Kangana Ranaut comes across as an interesting actor to watch out for. Arbaaz Khan is much better at putting in a solemn gravity-laden appearance than the bizarre stuff that he tries to pass of as comedy as in Jaane Tu Ya Jaane Na. Harsh Chhaya does a wonderful realistic performance and that's what's the best part of the movie- the casting is near to perfect. But for a slightly commercial climax, the movie could be graded an A+.ed. corrected production house detail //Full Edit", img_item + " Quick Edit Ah, thanks for that Shahpar. I was wondering whether the few laughs I did have were unfair. I can't say about John Abraham (maybe because 'expression' of any kind is not really his forte), but AB did seem insensitive if not downright homophobic in his entire body language however much of hilarity the script may have demanded. I should try if youtube has that Koffee with Karan video. And yeah, Maa Ka Ladla is a fun number. Saw out all the parts in entirety, but after having seen the movie, I must say that the interview didn't affect me at all.
Shahpar, if you found the guys closet-homophobes on the interview, I shudder at what you would think of the movie. Ofcourse, it can be taken lightly too, I guess. Sorry to say, but I am at complete odds with both of these statements! Yes, Dostana could be taken as a fun film, but then so can so many other movies that deal with other cliches and slapstick stereotypes. But Boman Irani's gay character seemed anything but dignified to me. Anyway, if his sensibilities and those of the MSM community are not offended, I'm glad. As for Fashion, I am surprised with his reaction. Harsh Chhaya's character, that of a gay designer cannot be seen as a caricature. It would be mere denial to state that *none* of the gay designers in India have flamboyant body language (in fact Harsh Chhaya's character is claimed to be a true imitation of a famed designer).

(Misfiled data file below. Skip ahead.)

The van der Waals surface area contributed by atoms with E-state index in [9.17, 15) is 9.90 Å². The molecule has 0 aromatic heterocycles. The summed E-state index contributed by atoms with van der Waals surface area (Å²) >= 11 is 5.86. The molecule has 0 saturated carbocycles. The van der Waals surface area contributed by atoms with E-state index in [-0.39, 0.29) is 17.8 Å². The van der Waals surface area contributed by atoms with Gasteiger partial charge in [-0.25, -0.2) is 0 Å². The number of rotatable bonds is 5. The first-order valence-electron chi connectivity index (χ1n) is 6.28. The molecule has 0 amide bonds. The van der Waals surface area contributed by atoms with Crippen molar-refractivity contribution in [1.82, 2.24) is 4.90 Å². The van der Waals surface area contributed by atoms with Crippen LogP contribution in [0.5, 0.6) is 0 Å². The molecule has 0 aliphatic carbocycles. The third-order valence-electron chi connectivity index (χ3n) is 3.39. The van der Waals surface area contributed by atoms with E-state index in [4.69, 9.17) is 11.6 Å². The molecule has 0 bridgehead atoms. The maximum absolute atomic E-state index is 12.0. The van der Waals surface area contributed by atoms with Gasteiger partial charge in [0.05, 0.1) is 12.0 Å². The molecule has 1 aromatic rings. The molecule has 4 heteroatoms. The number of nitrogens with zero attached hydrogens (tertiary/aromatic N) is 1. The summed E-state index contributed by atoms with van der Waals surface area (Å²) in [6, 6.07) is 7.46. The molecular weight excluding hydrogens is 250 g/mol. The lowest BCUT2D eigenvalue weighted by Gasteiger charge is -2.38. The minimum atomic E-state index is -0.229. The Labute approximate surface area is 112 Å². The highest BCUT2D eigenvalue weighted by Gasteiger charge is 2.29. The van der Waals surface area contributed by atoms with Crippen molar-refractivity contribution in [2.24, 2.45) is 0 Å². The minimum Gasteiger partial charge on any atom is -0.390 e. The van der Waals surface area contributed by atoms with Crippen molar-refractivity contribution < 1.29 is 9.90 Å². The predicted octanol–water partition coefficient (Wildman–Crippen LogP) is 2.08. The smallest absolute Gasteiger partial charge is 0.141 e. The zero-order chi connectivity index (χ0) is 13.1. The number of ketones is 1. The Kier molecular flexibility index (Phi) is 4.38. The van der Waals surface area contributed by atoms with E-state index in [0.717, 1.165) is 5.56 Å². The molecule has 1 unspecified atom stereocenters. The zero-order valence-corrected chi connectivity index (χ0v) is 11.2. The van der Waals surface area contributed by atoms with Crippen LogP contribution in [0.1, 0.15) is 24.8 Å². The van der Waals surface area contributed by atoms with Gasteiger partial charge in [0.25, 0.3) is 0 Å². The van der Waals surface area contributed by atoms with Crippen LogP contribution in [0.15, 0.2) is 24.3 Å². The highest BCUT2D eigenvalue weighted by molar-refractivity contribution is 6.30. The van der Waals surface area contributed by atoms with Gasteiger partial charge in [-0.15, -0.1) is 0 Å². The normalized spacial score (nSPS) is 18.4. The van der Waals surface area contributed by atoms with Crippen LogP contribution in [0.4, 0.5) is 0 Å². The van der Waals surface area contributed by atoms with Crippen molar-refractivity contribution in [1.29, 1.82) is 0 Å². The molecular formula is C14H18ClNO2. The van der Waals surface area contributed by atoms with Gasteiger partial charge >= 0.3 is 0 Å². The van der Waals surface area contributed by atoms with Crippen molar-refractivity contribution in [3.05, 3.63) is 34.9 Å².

One of the most ugly caricatures of the gay community I've seen to date in the Indian media has been that of the effeminate gay designer Maddy played by Rajesh Khera in the Indian version of sitcom Ugly Betty- Jassi Jaise Koi Nahin. He is outlandish (not merely flamboyant), wears spectacular rainbow attire, shuffles and shoves his posture and nasalizes his tone to bizarre lengths. In Fashion, among the designer bandwagon, as much as there is a flamboyant Harsh Chhhaya, there's also a quietly afflicted Samir Soni and a human being in Ashwin Mushran.
I must look about for other reviews now i don't know if the "heroes" are homophobes or whether they are just horrified at being considered gay since they clearly believe a studlike life is crucial to their identity.
Though the overly camp behaviour of AB in that venice story was quite yuck as was some of the broad humour later with boman. but i wouldn't see it as a comment on the movie - it was entirely consistent with their characters - they are basically immature, dishonest and self-obsessed kids - as brangan says, fairly meanspirited. but human, i guess, in their foibles - i thought it was interesting that priyanka's character was willing to pimp them out to advance her career but it got glossed over when she took the moral high ground. i was more upset with how mean they were to the kid than the other absurdities they indulged in. eta: is it homophobic if you are okay about other people being gay but object to being considered one? not sure.